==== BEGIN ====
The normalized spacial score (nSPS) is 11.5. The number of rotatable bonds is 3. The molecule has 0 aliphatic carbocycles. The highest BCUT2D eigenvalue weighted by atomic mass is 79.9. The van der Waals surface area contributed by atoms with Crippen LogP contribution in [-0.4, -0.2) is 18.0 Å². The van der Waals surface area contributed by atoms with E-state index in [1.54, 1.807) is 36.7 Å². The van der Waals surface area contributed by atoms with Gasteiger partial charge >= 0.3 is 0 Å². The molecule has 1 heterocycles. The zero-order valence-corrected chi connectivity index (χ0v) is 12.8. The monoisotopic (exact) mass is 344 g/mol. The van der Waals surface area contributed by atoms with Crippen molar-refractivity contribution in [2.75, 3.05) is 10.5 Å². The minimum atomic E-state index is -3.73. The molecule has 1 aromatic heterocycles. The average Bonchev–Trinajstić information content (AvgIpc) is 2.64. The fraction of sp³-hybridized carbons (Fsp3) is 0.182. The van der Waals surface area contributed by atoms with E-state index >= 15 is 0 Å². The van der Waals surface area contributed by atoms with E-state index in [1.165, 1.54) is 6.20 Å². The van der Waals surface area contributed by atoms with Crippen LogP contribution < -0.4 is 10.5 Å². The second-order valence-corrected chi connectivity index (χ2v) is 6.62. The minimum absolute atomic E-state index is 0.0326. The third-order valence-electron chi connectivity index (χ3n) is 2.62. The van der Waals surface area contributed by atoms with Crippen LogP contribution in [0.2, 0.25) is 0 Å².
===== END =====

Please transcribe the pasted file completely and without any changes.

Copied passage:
The normalized spacial score (nSPS) is 11.5. The number of rotatable bonds is 3. The molecule has 0 aliphatic carbocycles. The highest BCUT2D eigenvalue weighted by atomic mass is 79.9. The van der Waals surface area contributed by atoms with Crippen LogP contribution in [-0.4, -0.2) is 18.0 Å². The van der Waals surface area contributed by atoms with E-state index in [1.54, 1.807) is 36.7 Å². The van der Waals surface area contributed by atoms with Gasteiger partial charge >= 0.3 is 0 Å². The molecule has 1 heterocycles. The zero-order valence-corrected chi connectivity index (χ0v) is 12.8. The monoisotopic (exact) mass is 344 g/mol. The van der Waals surface area contributed by atoms with Crippen molar-refractivity contribution in [2.75, 3.05) is 10.5 Å². The minimum atomic E-state index is -3.73. The molecule has 1 aromatic heterocycles. The average Bonchev–Trinajstić information content (AvgIpc) is 2.64. The fraction of sp³-hybridized carbons (Fsp3) is 0.182. The van der Waals surface area contributed by atoms with E-state index >= 15 is 0 Å². The van der Waals surface area contributed by atoms with E-state index in [1.165, 1.54) is 6.20 Å². The van der Waals surface area contributed by atoms with Crippen LogP contribution < -0.4 is 10.5 Å². The second-order valence-corrected chi connectivity index (χ2v) is 6.62. The minimum absolute atomic E-state index is 0.0326. The third-order valence-electron chi connectivity index (χ3n) is 2.62. The van der Waals surface area contributed by atoms with Crippen LogP contribution in [0.2, 0.25) is 0 Å².